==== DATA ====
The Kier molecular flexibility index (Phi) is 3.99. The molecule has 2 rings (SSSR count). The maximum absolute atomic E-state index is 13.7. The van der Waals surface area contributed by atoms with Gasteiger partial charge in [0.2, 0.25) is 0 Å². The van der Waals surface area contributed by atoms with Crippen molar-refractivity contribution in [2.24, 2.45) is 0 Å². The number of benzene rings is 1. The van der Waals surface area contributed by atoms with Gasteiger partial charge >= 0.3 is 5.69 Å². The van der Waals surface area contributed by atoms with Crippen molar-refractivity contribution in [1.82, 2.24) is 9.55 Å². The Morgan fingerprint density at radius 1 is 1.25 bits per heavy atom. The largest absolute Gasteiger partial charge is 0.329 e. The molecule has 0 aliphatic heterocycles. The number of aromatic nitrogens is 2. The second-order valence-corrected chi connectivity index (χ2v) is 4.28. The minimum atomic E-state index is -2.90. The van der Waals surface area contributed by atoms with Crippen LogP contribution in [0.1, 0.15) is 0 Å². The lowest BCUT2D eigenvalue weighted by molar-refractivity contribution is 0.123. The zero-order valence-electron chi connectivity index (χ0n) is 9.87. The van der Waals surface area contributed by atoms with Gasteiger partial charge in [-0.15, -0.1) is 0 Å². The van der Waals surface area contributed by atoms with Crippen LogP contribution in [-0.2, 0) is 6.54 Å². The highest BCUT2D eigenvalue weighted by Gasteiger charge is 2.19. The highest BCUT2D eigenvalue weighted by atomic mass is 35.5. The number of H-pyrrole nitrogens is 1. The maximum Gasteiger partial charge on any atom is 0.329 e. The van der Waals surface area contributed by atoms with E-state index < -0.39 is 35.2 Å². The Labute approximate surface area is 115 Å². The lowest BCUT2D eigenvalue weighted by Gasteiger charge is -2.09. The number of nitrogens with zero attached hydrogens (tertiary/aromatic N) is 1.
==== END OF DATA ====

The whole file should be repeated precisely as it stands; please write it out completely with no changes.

The Kier molecular flexibility index (Phi) is 3.99. The molecule has 2 rings (SSSR count). The maximum absolute atomic E-state index is 13.7. The van der Waals surface area contributed by atoms with Gasteiger partial charge in [0.2, 0.25) is 0 Å². The van der Waals surface area contributed by atoms with Crippen molar-refractivity contribution in [2.24, 2.45) is 0 Å². The number of benzene rings is 1. The van der Waals surface area contributed by atoms with Gasteiger partial charge >= 0.3 is 5.69 Å². The van der Waals surface area contributed by atoms with Crippen molar-refractivity contribution in [1.82, 2.24) is 9.55 Å². The Morgan fingerprint density at radius 1 is 1.25 bits per heavy atom. The largest absolute Gasteiger partial charge is 0.329 e. The molecule has 0 aliphatic heterocycles. The number of aromatic nitrogens is 2. The second-order valence-corrected chi connectivity index (χ2v) is 4.28. The minimum atomic E-state index is -2.90. The van der Waals surface area contributed by atoms with Crippen LogP contribution in [0.1, 0.15) is 0 Å². The lowest BCUT2D eigenvalue weighted by molar-refractivity contribution is 0.123. The zero-order valence-electron chi connectivity index (χ0n) is 9.87. The van der Waals surface area contributed by atoms with Gasteiger partial charge in [-0.15, -0.1) is 0 Å². The van der Waals surface area contributed by atoms with Crippen LogP contribution in [-0.2, 0) is 6.54 Å². The highest BCUT2D eigenvalue weighted by Gasteiger charge is 2.19. The highest BCUT2D eigenvalue weighted by atomic mass is 35.5. The number of H-pyrrole nitrogens is 1. The maximum Gasteiger partial charge on any atom is 0.329 e. The van der Waals surface area contributed by atoms with E-state index < -0.39 is 35.2 Å². The Labute approximate surface area is 115 Å². The lowest BCUT2D eigenvalue weighted by Gasteiger charge is -2.09. The number of nitrogens with zero attached hydrogens (tertiary/aromatic N) is 1.